Nuclear Regulatory Commission to begin review of site for TVA nuclear plant in Oak Ridge

Nuclear Regulatory Commission to begin review of site for TVA nuclear plant in Oak Ridge

January 12th, 2017 by Dave Flessner in Business Around the Region

TVA is planning to build two 180-megawatt small modular reactors on the Clinch River in Oak Ridge. (Rendering by Babcock & Wilcox Nuclear Energy)

Photo by Contributed Photo /Times Free Press.

Illustration by Laura McNutt /Times Free Press.

Federal regulators said Thursday they are ready to begin reviewing a proposal by the Tennessee Valley Authority to possibly build America's first small modular nuclear plant on the Clinch River in Oak Ridge, Tenn.

The Nuclear Regulatory Commission has accepted for review the early site permit application from TVA to build a new type of atomic reactor on the site of another experimental nuclear plant abandoned nearly 35 years ago. Regulators have yet to certify any of the proposed new small modular reactor plant designs, but TVA's initial permit application would clear the way for the site to be approved and ready if such plants are ultimately developed and TVA decides to pursue the new technology.

"Accepting the application for review, or docketing the application, does not indicate whether the Commission will approve or reject the request," NRC spokesman Scott Burwell said Thursday.

But already, the Southern Alliance for Clean Energy is vowing to fight any TVA effort to build the new reactor designs.

TVA, which last year completed the Watts Bar Unit 2 reactor and sold its unfinished Bellefonte Nuclear Power Plant, has no immediate plans to build more nuclear plants. But the utility is working with the U.S. Department of Energy to test the new smaller reactors and the preferred site for such a test is on the Clinch River near DOE's Oak Ridge National Laboratory.

"We believe that small modular reactors offer a great potential of taking all of the benefits of nuclear power in terms of producing 24-7, carbon-free energy and moving it on to a new generation of plant design," said TVA spokesman Jim Hopson. "No decisions have been made yet whether we will actually deploy this technology, but we want to work with the Department of Energy to pursue the potential of SMRs (small modular reactors) and to make sure this site is ready if we decide to move ahead."

TVA previously worked with DOE on the same 1,364-are site in the 1970s to build a 1,000-megawatt liquid metal fast breeder reactor. Congress ultimately scrapped the project in 1983 after concerns about the technology being too expensive and potentially helping nuclear proliferation around the globe.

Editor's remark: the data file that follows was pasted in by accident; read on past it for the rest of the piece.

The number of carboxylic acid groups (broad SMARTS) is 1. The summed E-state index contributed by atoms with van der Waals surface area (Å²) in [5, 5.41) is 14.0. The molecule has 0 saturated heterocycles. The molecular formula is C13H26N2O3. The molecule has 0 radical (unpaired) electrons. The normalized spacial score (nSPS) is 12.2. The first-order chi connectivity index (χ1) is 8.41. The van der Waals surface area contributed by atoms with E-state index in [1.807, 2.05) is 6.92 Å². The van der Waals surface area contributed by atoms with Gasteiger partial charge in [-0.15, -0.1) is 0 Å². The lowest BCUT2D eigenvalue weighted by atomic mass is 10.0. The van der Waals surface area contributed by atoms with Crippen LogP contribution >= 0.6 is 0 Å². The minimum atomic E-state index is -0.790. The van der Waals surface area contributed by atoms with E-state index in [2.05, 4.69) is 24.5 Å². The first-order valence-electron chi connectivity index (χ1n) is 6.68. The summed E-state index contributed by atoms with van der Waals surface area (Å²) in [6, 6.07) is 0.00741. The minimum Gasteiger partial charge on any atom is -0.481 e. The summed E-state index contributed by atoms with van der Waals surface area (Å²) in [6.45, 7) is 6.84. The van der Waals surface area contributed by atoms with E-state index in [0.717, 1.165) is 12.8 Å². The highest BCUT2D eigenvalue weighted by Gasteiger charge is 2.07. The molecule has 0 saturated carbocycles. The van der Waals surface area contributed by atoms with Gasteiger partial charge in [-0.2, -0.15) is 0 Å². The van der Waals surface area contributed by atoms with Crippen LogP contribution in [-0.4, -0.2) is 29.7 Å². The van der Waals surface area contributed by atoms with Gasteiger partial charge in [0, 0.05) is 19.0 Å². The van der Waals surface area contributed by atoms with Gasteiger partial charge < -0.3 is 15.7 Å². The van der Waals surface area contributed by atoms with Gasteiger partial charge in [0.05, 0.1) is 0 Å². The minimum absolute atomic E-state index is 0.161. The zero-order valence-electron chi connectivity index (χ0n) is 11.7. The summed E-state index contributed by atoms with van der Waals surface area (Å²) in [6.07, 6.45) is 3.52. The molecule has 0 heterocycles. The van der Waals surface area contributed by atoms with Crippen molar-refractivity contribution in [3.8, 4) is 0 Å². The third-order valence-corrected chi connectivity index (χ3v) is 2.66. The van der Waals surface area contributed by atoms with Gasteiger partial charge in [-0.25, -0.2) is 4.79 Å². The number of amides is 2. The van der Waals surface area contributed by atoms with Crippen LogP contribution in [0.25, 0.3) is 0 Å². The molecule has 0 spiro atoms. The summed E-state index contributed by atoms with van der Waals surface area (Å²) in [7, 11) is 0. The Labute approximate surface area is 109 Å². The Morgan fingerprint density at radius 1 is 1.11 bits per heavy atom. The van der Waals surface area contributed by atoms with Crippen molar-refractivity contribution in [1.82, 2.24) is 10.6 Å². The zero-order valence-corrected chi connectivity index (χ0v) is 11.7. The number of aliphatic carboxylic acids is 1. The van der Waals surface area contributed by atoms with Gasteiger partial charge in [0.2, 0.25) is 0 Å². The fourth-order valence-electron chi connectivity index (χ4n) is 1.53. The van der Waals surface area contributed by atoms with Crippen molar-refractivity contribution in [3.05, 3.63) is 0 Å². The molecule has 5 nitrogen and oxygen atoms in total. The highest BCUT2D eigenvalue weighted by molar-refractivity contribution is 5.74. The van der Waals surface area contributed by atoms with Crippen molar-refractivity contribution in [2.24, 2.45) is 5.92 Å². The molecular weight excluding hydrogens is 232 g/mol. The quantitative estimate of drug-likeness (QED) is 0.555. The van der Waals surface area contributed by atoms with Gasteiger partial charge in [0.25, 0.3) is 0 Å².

"Once again the Department of Energy is repeating past mistakes by pushing a highly speculative nuclear power technology that doesn't exist in the real world," Sara Barczak, a program director for the Southern Alliance for Clean Energy, said in a statement Thursday. "This is the same site where breeder reactors were once proposed and ultimately failed, after squandering lots of money. Given there are no certified reactor designs, nor has a thorough review by the NRC of any designs here in the U.S. even been conducted, small modular reactors should be more accurately described as 'mystery' modular reactors as there is no rational or economic reason to pursue them."

TVA submitted its early site permit application to the NRC last May for potentially siting up to four small modular reactors in Oak Ridge.

Small modular reactors are designed to produce less than 300 megawatts of electricity — only one fourth the size of TVA's biggest reactors — and are intended to be built in factories with modular designs and installed in small, often underground sites, which proponents believe would make such plants safer and more secure. The smaller designs also would allow nuclear plants to scale up in smaller increments to meet changes in power demand.

The NRC plans to soon publish in the Federal Register a notice of opportunity to intervene in an adjudicatory hearing to allow opponents and other interested parties to intervene and challenge whether the Oak Ridge site is appropriate for a nuclear plant. Petitions to intervene in a hearing must be filed within 60 days of the notice, Burwell said.


This story was updated Jan. 13 at 4:30 p.m. with more information.


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